During last week’s Republican presidential primary debate in New Hampshire, CNN’s John King, who served as moderator, asked questions about jobs and taxes, but not climate change. CJR reader and helpful heckler Jeff Huggins pointed out the omission in a recent comment.
Indeed, the word “climate” never came up, but the candidates created their own opportunities to take pot shots at the Obama administration’s energy policy. When King asked a question about how quickly he could “grow the economy,” former Pennsylvania Senator Rick Santorum complained about “Obamacare” and “oppressive regulation,” adding:
Throw on top of that what this president’s done on energy. The reason we’re seeing this second dip is because of energy prices, and this president has put a stop sign again — against oil drilling, against any kind of exploration offshore or in Alaska, and that is depressing. We need to drill. We need to create energy jobs, just like we’re doing, by the way, in Pennsylvania, where we’re drilling 3,000 wells this year for gas, and gas prices are down — natural gas prices are down as a result.
Minnesota governor Tim Pawlenty quickly followed up with the banal observation that “We need to have a pro-American energy policy.” Former Speaker of the House Newt Gingrich said that the Obama administration is an “anti-American energy destructive force.”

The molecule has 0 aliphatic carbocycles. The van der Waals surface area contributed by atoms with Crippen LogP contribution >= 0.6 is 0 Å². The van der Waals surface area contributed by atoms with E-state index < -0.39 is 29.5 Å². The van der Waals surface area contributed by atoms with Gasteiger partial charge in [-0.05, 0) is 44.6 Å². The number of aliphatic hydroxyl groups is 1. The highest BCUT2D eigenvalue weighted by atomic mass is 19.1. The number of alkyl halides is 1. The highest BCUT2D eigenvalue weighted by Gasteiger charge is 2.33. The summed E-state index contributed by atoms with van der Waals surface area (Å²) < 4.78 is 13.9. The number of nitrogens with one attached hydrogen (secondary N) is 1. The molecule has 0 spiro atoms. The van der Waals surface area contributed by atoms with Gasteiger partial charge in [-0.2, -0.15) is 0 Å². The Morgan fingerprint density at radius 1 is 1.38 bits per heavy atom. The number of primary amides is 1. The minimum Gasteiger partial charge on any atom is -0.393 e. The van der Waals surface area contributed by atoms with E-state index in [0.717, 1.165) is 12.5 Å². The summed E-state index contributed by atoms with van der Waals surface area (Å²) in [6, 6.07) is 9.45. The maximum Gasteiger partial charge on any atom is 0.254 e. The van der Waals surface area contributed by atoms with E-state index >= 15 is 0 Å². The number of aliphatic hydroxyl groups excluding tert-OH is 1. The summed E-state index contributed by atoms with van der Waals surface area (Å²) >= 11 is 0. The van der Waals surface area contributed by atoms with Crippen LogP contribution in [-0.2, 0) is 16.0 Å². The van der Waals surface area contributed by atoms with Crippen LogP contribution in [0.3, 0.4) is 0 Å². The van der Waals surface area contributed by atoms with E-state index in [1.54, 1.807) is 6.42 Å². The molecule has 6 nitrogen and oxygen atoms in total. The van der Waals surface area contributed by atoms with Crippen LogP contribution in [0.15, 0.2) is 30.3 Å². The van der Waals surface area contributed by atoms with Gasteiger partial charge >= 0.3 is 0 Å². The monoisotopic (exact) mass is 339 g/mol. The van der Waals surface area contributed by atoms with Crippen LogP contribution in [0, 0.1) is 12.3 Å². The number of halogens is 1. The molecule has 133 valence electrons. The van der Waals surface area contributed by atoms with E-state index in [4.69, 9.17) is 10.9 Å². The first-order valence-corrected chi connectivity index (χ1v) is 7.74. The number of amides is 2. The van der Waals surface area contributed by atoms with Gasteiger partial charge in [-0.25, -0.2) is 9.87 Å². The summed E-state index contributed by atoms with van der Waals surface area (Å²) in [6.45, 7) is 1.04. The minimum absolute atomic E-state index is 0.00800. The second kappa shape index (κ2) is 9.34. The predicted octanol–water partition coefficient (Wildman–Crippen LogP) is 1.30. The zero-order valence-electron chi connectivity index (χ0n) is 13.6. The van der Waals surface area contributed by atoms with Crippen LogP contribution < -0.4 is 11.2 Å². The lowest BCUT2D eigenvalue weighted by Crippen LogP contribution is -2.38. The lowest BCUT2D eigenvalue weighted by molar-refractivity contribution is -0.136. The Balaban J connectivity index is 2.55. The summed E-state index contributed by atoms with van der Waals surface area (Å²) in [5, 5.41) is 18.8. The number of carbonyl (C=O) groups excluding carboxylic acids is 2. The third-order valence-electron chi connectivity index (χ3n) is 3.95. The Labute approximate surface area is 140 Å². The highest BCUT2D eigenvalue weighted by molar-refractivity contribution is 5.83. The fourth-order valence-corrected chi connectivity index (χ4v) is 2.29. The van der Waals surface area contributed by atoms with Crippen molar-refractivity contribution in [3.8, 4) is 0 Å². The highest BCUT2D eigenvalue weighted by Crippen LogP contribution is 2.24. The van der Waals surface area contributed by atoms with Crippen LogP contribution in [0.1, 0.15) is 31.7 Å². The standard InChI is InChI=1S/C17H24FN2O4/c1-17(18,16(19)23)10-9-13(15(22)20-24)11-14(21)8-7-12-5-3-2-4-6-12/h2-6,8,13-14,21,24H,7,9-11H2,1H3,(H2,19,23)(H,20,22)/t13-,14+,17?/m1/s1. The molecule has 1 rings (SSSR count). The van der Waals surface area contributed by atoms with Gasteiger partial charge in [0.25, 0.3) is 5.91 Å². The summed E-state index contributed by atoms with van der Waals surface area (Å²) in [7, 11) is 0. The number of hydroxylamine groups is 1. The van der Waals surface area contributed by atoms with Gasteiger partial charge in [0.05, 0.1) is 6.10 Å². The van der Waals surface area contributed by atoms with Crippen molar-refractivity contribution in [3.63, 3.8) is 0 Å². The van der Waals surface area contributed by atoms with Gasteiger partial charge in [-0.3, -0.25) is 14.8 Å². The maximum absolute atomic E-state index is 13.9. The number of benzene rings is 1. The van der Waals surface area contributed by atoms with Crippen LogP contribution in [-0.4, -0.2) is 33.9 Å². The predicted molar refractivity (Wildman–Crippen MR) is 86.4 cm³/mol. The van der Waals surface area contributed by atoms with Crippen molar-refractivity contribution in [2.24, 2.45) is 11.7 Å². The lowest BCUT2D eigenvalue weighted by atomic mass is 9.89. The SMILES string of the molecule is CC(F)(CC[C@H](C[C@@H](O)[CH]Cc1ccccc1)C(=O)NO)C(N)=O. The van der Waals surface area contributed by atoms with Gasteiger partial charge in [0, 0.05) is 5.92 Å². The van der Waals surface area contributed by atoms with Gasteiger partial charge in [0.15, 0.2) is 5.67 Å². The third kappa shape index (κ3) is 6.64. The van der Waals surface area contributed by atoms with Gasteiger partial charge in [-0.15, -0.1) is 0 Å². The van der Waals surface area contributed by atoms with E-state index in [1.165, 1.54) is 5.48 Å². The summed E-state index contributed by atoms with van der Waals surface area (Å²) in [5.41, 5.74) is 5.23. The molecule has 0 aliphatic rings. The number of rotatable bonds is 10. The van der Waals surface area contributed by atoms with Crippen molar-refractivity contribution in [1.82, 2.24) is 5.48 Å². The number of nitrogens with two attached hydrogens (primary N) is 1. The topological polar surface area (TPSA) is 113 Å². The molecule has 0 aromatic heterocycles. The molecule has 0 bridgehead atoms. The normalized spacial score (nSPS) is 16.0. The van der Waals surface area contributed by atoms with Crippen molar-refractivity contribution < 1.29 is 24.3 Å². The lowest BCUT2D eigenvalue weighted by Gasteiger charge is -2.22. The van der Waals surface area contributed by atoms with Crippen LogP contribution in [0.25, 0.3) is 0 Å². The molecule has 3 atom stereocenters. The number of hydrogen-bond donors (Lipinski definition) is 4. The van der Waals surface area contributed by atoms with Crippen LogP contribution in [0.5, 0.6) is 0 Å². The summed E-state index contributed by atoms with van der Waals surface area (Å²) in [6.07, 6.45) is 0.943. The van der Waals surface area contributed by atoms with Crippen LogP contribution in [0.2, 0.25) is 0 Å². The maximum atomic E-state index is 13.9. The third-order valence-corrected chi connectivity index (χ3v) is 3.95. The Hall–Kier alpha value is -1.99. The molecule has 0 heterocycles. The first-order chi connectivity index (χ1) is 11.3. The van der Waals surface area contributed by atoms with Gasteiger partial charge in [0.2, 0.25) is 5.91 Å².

CNN’s King, deaf to the need for a follow-up question, left that task to local journalists in the audience. John Distaso, a reporter for the Union Leader in Manchester, pointed to a bill under consideration in the state legislature that would restrict governments’ ability to seize land for power plants or transmission facilities.
“Should governments at any level be able to use eminent domain for major projects that will reduce America’s dependence on foreign oil?” Distaso asked Mitt Romney, pointing out that the former Massachusetts governor is a property owner, but also supports reducing dependence on foreign oil. Romney said eminent domain should not be used to give land to private enterprises, and then basically echoed Santorum’s admiration of fossil fuels:
Now, the right answer for us to have energy independence is to start developing our own energy in this country, and we’re not doing that. We — we have a huge find with natural gas; 100 years of new natural gas has been found. More drilling for oil, natural gas, clean coal. We have coal in great abundance, nuclear power ultimately, and all the renewables. But it’s time for us to have a president who really cares about finally getting America on track for energy security.
Josh McElveen, an anchor at a local TV news station, asked Santorum about the Senate abolishing government subsidies for ethanol (which it later did on June 16). Santorum replied that he supported doing so, but added that he would use the savings to “help expand distribution for E-85 [a high ethanol blend of fuel] in other areas of the country” over a period of five years.